To ignore this self-evident reality was Europe's big mistake, even if it took more than a decade to show just how big. Simply, economic union requires political union. And you can't sustain that without the will of the people.
A successful political union is so much more than a successful alliance, so much more complicated, so much more mysterious (yes, mysterious) and, as a result, so much more unlikely.  When it has happened, it seems almost to have just, well, happened.  But this stubborn fact of nature has not for a minute stopped generations of technocrats and cosmopolites from confusing the two nonetheless, such is their conceit, such is their Utopian dream.

Or should that be "nightmare"?

Taylor's finish is foreboding.
Now European leaders are poised to decide whether to forge fiscal as well as monetary union. If they do so, thereby saving the euro, the world will no doubt sigh with relief as short-term catastrophe is avoided. (my emphasis)

The drive towards ever-closer union has already caused one crisis. The next could be even worse. 

Monday, December 5, 2011

Far, Far Away

"NASA Just Discovered The Most Habitable Planet Since Earth"

Habitable?  Maybe.

But if any liberal Democrats beat us to it, it'll be unlivable for sure.

Oil Slick

Please consider very seriously this headline and the accompanying story:

"US on Pace to Become Net Fuel Exporter Despite High Gasoline Prices at Home"

Everything, and I do mean everything, you ever thought you knew about the United States' dependence upon, and overuse of petroleum is bull$#!+.

The US is not now and never has been "addicted" to oil. (Oh how I winced when former President Bush,--a Texan!--employed that very word in a sop to the liberal media several years back.)  On the contrary, the US uses oil, lots of it, and ingeniously so.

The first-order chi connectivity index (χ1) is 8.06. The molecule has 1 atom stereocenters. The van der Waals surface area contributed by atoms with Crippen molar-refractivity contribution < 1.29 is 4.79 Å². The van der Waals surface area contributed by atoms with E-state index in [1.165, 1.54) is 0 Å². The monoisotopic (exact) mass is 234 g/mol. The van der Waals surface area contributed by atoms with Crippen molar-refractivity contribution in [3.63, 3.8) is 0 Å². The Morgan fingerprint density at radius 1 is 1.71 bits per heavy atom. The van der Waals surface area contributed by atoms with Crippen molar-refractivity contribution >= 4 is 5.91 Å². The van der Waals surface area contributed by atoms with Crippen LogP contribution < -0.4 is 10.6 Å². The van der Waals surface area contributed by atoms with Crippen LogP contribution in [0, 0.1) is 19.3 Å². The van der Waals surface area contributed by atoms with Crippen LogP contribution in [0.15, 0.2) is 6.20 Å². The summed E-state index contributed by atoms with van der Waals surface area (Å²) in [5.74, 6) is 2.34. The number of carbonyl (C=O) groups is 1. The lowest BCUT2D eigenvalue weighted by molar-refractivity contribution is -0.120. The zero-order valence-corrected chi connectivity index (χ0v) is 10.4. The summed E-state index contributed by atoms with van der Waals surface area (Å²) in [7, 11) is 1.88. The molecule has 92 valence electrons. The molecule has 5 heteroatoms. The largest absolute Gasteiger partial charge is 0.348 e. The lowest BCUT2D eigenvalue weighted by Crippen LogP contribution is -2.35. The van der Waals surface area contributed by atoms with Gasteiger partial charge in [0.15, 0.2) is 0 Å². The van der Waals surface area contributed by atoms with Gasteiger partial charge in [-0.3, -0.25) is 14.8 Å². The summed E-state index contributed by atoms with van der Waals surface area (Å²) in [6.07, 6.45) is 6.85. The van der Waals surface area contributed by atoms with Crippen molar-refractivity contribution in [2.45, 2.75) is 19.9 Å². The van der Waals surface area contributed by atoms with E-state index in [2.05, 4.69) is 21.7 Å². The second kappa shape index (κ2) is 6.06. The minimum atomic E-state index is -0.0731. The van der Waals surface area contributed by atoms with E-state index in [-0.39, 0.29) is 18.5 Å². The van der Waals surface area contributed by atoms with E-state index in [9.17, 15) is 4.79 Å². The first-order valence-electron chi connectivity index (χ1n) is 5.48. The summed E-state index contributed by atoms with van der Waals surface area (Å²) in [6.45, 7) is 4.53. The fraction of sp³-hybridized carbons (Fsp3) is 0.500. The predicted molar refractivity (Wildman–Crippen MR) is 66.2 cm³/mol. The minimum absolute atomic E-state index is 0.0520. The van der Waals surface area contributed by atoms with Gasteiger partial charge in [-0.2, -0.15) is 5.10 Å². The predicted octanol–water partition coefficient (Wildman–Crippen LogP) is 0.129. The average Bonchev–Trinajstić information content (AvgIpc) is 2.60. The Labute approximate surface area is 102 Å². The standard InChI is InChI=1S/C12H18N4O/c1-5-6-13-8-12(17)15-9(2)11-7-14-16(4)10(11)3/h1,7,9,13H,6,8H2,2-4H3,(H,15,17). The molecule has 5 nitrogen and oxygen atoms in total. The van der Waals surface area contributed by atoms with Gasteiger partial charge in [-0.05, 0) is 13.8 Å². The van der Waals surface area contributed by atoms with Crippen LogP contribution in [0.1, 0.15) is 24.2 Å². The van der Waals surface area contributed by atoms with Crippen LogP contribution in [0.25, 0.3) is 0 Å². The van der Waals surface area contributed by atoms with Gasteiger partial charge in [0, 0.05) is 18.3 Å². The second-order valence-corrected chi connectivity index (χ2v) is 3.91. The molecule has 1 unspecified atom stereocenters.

An otherwise useless, sticky, unsightly, but naturally-occuring nuisance, America turns into one of the most efficient forms of energy known to man and countless other products as well.  In the process, we also generate trillions of dollars of wealth and create untold millions of jobs and job opportunities.

Remember that when you vote, would you?



I'm just hoping my wife reads this headline and story:

"Man Electrocuted While Working on Christmas Lights Display"

No other reason...just hoping.

Sunday, December 4, 2011

The Last Boy Scout

That's what NRO's Daniel Foster calls our current cultural lightening rod, Tim Tebow, as he explores why the Denver Bronco quarterback engenders so much disdain, eye-rolling, and concern over his unashamedly overt Christianity.  As you might have suspected, in the end it's more about us than it is Tim Tebow:
By contrast, Tebow is the last Boy Scout. A leader on the field and off who spent his college years not indulging in any of the worldly pleasures afforded to Heisman Trophy winners, but doing missionary work in Thailand; helping overworked doctors perform circumcisions in the Philippines (you read that right); and preaching at schools, churches, and even prisons. This is a young man with such a strong work ethic that, according to teammates, he can’t even be coaxed into hitting the town on a night after a Broncos win, because he is too busy preparing for the next week’s game. This is a young man who even turned the other cheek at Stephen Tulloch’s Tebowing, saying, “He was probably just having fun and was excited he made a good play and had a sack. And good for him." 
That’s way too much earnestness for the ironic. It’s way too much idealism for the cynical. And it’s way too much selflessness for the self-absorbed. In short, people aren’t upset at Tebow’s God talk. They’re upset that he might actually believe it.

Thursday, December 1, 2011

Poncho Villaraigosa

With nearly 300 Occupiers arrested and 30 tons of trash still left to clean up, do you think the good citizens of Los Angeles are now ready to throw out their mayor, Democrat Antonio Villaraigosa?

Probably not.

Oh well, I was wondering nevertheless whether any of the protesters who received one from the mayor a few months back were required to return the poncho he gave them, you know, back when he was happy to see them gather in righteous solidarity against the Man.